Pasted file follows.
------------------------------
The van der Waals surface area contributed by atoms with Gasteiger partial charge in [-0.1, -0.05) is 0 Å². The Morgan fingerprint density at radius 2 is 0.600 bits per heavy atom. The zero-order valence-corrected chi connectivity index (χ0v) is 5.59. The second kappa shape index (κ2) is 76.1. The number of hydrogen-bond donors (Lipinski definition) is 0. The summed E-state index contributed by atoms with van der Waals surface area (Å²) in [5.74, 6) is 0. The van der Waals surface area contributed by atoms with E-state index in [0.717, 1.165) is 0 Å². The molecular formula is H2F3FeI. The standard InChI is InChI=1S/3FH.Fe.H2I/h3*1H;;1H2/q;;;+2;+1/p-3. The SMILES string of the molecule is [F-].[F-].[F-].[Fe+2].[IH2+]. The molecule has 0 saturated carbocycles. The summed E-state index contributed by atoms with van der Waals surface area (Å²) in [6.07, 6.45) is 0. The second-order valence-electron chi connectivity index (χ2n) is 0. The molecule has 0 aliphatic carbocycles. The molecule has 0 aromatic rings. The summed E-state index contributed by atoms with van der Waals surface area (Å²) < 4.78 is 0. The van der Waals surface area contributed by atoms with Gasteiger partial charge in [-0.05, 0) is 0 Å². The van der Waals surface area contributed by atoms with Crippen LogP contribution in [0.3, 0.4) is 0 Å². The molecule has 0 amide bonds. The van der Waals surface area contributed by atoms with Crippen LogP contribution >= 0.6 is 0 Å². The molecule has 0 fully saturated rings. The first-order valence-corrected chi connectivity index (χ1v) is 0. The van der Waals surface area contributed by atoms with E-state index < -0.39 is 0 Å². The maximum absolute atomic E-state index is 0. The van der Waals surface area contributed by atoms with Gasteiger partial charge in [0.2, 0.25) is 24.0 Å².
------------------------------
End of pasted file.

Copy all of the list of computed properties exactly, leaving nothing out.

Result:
The van der Waals surface area contributed by atoms with Gasteiger partial charge in [-0.1, -0.05) is 0 Å². The Morgan fingerprint density at radius 2 is 0.600 bits per heavy atom. The zero-order valence-corrected chi connectivity index (χ0v) is 5.59. The second kappa shape index (κ2) is 76.1. The number of hydrogen-bond donors (Lipinski definition) is 0. The summed E-state index contributed by atoms with van der Waals surface area (Å²) in [5.74, 6) is 0. The van der Waals surface area contributed by atoms with E-state index in [0.717, 1.165) is 0 Å². The molecular formula is H2F3FeI. The standard InChI is InChI=1S/3FH.Fe.H2I/h3*1H;;1H2/q;;;+2;+1/p-3. The SMILES string of the molecule is [F-].[F-].[F-].[Fe+2].[IH2+]. The molecule has 0 saturated carbocycles. The summed E-state index contributed by atoms with van der Waals surface area (Å²) in [6.07, 6.45) is 0. The second-order valence-electron chi connectivity index (χ2n) is 0. The molecule has 0 aliphatic carbocycles. The molecule has 0 aromatic rings. The summed E-state index contributed by atoms with van der Waals surface area (Å²) < 4.78 is 0. The van der Waals surface area contributed by atoms with Gasteiger partial charge in [-0.05, 0) is 0 Å². The van der Waals surface area contributed by atoms with Crippen LogP contribution in [0.3, 0.4) is 0 Å². The molecule has 0 amide bonds. The van der Waals surface area contributed by atoms with Crippen LogP contribution >= 0.6 is 0 Å². The molecule has 0 fully saturated rings. The first-order valence-corrected chi connectivity index (χ1v) is 0. The van der Waals surface area contributed by atoms with E-state index < -0.39 is 0 Å². The maximum absolute atomic E-state index is 0. The van der Waals surface area contributed by atoms with Gasteiger partial charge in [0.2, 0.25) is 24.0 Å².